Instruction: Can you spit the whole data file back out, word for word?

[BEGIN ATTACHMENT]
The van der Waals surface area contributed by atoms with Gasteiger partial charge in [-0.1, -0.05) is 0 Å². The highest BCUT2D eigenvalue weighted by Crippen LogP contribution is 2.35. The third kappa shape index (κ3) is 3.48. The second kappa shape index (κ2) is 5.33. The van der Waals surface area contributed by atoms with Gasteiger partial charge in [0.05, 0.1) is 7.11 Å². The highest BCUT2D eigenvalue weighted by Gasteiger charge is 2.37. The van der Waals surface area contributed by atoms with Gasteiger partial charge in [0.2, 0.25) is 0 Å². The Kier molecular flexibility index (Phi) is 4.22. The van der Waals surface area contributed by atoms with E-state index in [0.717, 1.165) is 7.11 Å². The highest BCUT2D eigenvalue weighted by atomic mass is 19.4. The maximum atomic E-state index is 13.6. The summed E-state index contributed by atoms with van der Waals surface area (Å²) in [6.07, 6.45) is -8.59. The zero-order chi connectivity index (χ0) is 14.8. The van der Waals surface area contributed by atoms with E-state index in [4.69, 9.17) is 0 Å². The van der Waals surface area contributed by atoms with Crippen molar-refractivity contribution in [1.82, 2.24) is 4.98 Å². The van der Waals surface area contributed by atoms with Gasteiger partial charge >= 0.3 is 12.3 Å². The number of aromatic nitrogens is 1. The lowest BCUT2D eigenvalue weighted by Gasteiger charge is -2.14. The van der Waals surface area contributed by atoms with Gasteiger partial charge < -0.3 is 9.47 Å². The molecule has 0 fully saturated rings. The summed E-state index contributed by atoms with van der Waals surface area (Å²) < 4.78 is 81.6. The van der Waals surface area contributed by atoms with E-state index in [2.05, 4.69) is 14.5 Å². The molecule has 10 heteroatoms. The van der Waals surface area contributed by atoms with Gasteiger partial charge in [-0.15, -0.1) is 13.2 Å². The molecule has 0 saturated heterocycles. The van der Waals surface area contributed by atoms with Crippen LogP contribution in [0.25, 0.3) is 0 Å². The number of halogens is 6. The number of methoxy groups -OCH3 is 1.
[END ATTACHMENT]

The van der Waals surface area contributed by atoms with Gasteiger partial charge in [-0.1, -0.05) is 0 Å². The highest BCUT2D eigenvalue weighted by Crippen LogP contribution is 2.35. The third kappa shape index (κ3) is 3.48. The second kappa shape index (κ2) is 5.33. The van der Waals surface area contributed by atoms with Gasteiger partial charge in [0.05, 0.1) is 7.11 Å². The highest BCUT2D eigenvalue weighted by Gasteiger charge is 2.37. The van der Waals surface area contributed by atoms with Gasteiger partial charge in [0.2, 0.25) is 0 Å². The Kier molecular flexibility index (Phi) is 4.22. The van der Waals surface area contributed by atoms with E-state index in [0.717, 1.165) is 7.11 Å². The highest BCUT2D eigenvalue weighted by atomic mass is 19.4. The maximum atomic E-state index is 13.6. The summed E-state index contributed by atoms with van der Waals surface area (Å²) in [6.07, 6.45) is -8.59. The zero-order chi connectivity index (χ0) is 14.8. The van der Waals surface area contributed by atoms with E-state index in [4.69, 9.17) is 0 Å². The van der Waals surface area contributed by atoms with Crippen molar-refractivity contribution in [1.82, 2.24) is 4.98 Å². The van der Waals surface area contributed by atoms with Gasteiger partial charge >= 0.3 is 12.3 Å². The number of aromatic nitrogens is 1. The lowest BCUT2D eigenvalue weighted by Gasteiger charge is -2.14. The van der Waals surface area contributed by atoms with Gasteiger partial charge < -0.3 is 9.47 Å². The molecule has 0 fully saturated rings. The summed E-state index contributed by atoms with van der Waals surface area (Å²) < 4.78 is 81.6. The van der Waals surface area contributed by atoms with E-state index in [2.05, 4.69) is 14.5 Å². The molecule has 10 heteroatoms. The van der Waals surface area contributed by atoms with Gasteiger partial charge in [-0.15, -0.1) is 13.2 Å². The molecule has 0 saturated heterocycles. The van der Waals surface area contributed by atoms with Crippen LogP contribution in [0.25, 0.3) is 0 Å². The number of halogens is 6. The number of methoxy groups -OCH3 is 1.